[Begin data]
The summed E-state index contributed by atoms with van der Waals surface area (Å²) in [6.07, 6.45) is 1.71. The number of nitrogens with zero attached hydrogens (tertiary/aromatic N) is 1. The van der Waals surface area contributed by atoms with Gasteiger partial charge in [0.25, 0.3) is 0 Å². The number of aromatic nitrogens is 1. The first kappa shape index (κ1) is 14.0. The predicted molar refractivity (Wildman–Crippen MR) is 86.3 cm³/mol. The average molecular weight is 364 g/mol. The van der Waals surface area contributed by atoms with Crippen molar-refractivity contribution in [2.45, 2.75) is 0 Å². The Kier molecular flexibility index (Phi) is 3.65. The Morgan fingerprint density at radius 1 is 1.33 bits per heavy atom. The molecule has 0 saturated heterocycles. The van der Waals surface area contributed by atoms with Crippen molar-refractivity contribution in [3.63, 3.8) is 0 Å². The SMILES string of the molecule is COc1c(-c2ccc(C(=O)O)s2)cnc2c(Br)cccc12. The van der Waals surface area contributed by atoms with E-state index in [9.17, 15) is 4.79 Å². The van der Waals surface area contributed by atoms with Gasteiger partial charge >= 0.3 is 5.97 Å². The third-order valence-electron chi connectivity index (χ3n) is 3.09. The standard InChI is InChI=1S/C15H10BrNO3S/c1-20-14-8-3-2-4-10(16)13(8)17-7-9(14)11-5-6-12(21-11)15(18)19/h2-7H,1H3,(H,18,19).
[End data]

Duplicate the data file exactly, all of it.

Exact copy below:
The summed E-state index contributed by atoms with van der Waals surface area (Å²) in [6.07, 6.45) is 1.71. The number of nitrogens with zero attached hydrogens (tertiary/aromatic N) is 1. The van der Waals surface area contributed by atoms with Gasteiger partial charge in [0.25, 0.3) is 0 Å². The number of aromatic nitrogens is 1. The first kappa shape index (κ1) is 14.0. The predicted molar refractivity (Wildman–Crippen MR) is 86.3 cm³/mol. The average molecular weight is 364 g/mol. The van der Waals surface area contributed by atoms with Crippen molar-refractivity contribution in [2.45, 2.75) is 0 Å². The Kier molecular flexibility index (Phi) is 3.65. The Morgan fingerprint density at radius 1 is 1.33 bits per heavy atom. The molecule has 0 saturated heterocycles. The van der Waals surface area contributed by atoms with Crippen molar-refractivity contribution in [3.63, 3.8) is 0 Å². The SMILES string of the molecule is COc1c(-c2ccc(C(=O)O)s2)cnc2c(Br)cccc12. The van der Waals surface area contributed by atoms with E-state index in [9.17, 15) is 4.79 Å². The van der Waals surface area contributed by atoms with Gasteiger partial charge >= 0.3 is 5.97 Å². The third-order valence-electron chi connectivity index (χ3n) is 3.09. The standard InChI is InChI=1S/C15H10BrNO3S/c1-20-14-8-3-2-4-10(16)13(8)17-7-9(14)11-5-6-12(21-11)15(18)19/h2-7H,1H3,(H,18,19).